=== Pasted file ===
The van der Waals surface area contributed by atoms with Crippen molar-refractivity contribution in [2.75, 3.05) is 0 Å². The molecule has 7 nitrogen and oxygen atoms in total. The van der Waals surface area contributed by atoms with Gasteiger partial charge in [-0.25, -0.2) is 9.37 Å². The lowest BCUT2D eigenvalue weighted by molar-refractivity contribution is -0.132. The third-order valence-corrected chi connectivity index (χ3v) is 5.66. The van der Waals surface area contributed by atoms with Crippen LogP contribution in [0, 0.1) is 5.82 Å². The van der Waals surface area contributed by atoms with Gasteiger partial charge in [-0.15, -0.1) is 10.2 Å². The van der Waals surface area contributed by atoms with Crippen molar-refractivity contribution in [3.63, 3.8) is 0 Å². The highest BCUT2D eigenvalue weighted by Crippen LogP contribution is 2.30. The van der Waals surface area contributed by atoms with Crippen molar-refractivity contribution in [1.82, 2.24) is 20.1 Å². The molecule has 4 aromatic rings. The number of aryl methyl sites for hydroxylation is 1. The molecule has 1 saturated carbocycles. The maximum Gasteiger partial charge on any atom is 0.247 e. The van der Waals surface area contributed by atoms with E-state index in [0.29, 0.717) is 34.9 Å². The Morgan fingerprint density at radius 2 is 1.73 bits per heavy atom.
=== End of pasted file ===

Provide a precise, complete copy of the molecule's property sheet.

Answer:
The van der Waals surface area contributed by atoms with Crippen molar-refractivity contribution in [2.75, 3.05) is 0 Å². The molecule has 7 nitrogen and oxygen atoms in total. The van der Waals surface area contributed by atoms with Gasteiger partial charge in [-0.25, -0.2) is 9.37 Å². The lowest BCUT2D eigenvalue weighted by molar-refractivity contribution is -0.132. The third-order valence-corrected chi connectivity index (χ3v) is 5.66. The van der Waals surface area contributed by atoms with Crippen LogP contribution in [0, 0.1) is 5.82 Å². The van der Waals surface area contributed by atoms with Gasteiger partial charge in [-0.15, -0.1) is 10.2 Å². The van der Waals surface area contributed by atoms with Crippen molar-refractivity contribution in [3.63, 3.8) is 0 Å². The highest BCUT2D eigenvalue weighted by Crippen LogP contribution is 2.30. The van der Waals surface area contributed by atoms with Crippen molar-refractivity contribution in [1.82, 2.24) is 20.1 Å². The molecule has 4 aromatic rings. The number of aryl methyl sites for hydroxylation is 1. The molecule has 1 saturated carbocycles. The maximum Gasteiger partial charge on any atom is 0.247 e. The van der Waals surface area contributed by atoms with E-state index in [0.29, 0.717) is 34.9 Å². The Morgan fingerprint density at radius 2 is 1.73 bits per heavy atom.